Hundreds of organizations condemn ministerial order that creates barriers for legal abortions in rape cases
Published at the end of August, the Ministry of Health measure bureaucratizes the procedure and requires doctors to notify the police
Front of the Ministry of Health building on the “Esplanade of Ministries” in Brasília
On Tuesday, September 1, nearly 350 civil society organizations signed a statement of condemnation against an order issued by the Ministry of Health that creates barriers for the performance of legal abortions in rape cases.
Several state and regional institutions, such as the Councils on Women’s Rights from the states of Paraíba, Sergipe, Pernambuco and Rio de Janeiro also put their names to the statement.
The measure, published on August 27 and signed by the interim minister, Eduardo Pazuello, makes notification to the police mandatory by the medical team, other health professionals and even those in charge of the facility that received the patient.
The order also makes the process more bureaucratic and distressing, by establishing four stages for the procedure, the first being the report by the victim to the health professionals. This is followed by the preparation of a technical opinion with the signature of three members of the health staff, the signing of a statement of responsibility by the victim and, finally, the signing of a consent agreement by the victim.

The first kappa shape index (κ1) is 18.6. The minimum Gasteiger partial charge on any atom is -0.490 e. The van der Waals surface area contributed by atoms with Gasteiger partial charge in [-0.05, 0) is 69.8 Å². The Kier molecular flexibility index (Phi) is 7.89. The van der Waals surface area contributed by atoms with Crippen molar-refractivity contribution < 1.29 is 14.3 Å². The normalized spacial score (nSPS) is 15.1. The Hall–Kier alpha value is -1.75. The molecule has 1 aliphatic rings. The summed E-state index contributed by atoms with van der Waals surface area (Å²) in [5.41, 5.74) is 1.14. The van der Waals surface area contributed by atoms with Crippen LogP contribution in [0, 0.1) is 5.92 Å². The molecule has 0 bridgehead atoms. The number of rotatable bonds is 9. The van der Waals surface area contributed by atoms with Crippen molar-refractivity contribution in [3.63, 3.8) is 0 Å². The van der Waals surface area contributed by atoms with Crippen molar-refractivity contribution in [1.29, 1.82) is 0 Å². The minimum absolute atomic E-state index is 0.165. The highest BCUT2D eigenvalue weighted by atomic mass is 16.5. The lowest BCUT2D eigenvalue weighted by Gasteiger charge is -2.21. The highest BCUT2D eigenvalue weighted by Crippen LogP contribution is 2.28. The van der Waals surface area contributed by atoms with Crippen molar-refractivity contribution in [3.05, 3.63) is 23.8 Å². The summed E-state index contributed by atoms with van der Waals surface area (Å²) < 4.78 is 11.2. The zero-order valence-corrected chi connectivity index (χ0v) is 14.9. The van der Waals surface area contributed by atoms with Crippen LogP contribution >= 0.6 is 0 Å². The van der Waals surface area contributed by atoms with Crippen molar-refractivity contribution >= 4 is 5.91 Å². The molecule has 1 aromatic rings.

In one of the stages, the ministerial order requires doctors to inform the patient about the possibility of seeing the fetus or embryo by having an ultrasound.
According to the organizations, the rules violate both the Criminal Code, which does not recognize the crime of abortion in cases of rape or risk to the life of the pregnant woman, and Law 12,845/2013, which provides for the mandatory and full treatment of victims of sexual violence.
A Supreme Court ruling, in 2012, extended this right to cases in which the fetus is anencephalic.
“It is unacceptable for the federal government to use a sub-legal instrument to shame female rape victims and to obstruct a right legally established in Brazil since 1940,” reads an excerpt of the document. “The result will be to hinder the functioning and availability of legal abortion services after rape, which are already scarce given the sheer number of cases of sexual violence in Brazil,” it concluded.
Discussion in Congress
The organizations are also asking the National Congress to urgently approve a pending PDL (Legislative Decree Bill) that suspends the effects of the Ministry of Health’s measure, based precisely on its illegality.
PDL No. 381/2020 points out that “any rule that results in shame for the exercise of a right must be promptly challenged”.